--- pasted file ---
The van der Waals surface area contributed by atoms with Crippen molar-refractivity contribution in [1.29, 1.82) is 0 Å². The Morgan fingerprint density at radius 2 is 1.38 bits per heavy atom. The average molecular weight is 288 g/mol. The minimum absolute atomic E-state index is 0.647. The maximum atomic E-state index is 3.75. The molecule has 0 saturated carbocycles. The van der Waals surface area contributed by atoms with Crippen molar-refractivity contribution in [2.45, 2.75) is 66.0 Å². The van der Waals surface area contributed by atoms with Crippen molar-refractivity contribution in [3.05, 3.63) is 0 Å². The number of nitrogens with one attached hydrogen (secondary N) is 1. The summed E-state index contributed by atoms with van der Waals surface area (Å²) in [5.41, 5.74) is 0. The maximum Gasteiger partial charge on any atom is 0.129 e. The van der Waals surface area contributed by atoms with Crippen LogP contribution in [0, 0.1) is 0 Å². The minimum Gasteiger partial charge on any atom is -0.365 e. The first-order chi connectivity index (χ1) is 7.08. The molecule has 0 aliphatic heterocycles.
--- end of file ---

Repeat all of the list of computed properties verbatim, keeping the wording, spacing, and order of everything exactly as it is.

The van der Waals surface area contributed by atoms with Crippen molar-refractivity contribution in [1.29, 1.82) is 0 Å². The Morgan fingerprint density at radius 2 is 1.38 bits per heavy atom. The average molecular weight is 288 g/mol. The minimum absolute atomic E-state index is 0.647. The maximum atomic E-state index is 3.75. The molecule has 0 saturated carbocycles. The van der Waals surface area contributed by atoms with Crippen molar-refractivity contribution in [2.45, 2.75) is 66.0 Å². The van der Waals surface area contributed by atoms with Crippen molar-refractivity contribution in [3.05, 3.63) is 0 Å². The number of nitrogens with one attached hydrogen (secondary N) is 1. The summed E-state index contributed by atoms with van der Waals surface area (Å²) in [5.41, 5.74) is 0. The maximum Gasteiger partial charge on any atom is 0.129 e. The van der Waals surface area contributed by atoms with Crippen LogP contribution in [0, 0.1) is 0 Å². The minimum Gasteiger partial charge on any atom is -0.365 e. The first-order chi connectivity index (χ1) is 7.08. The molecule has 0 aliphatic heterocycles.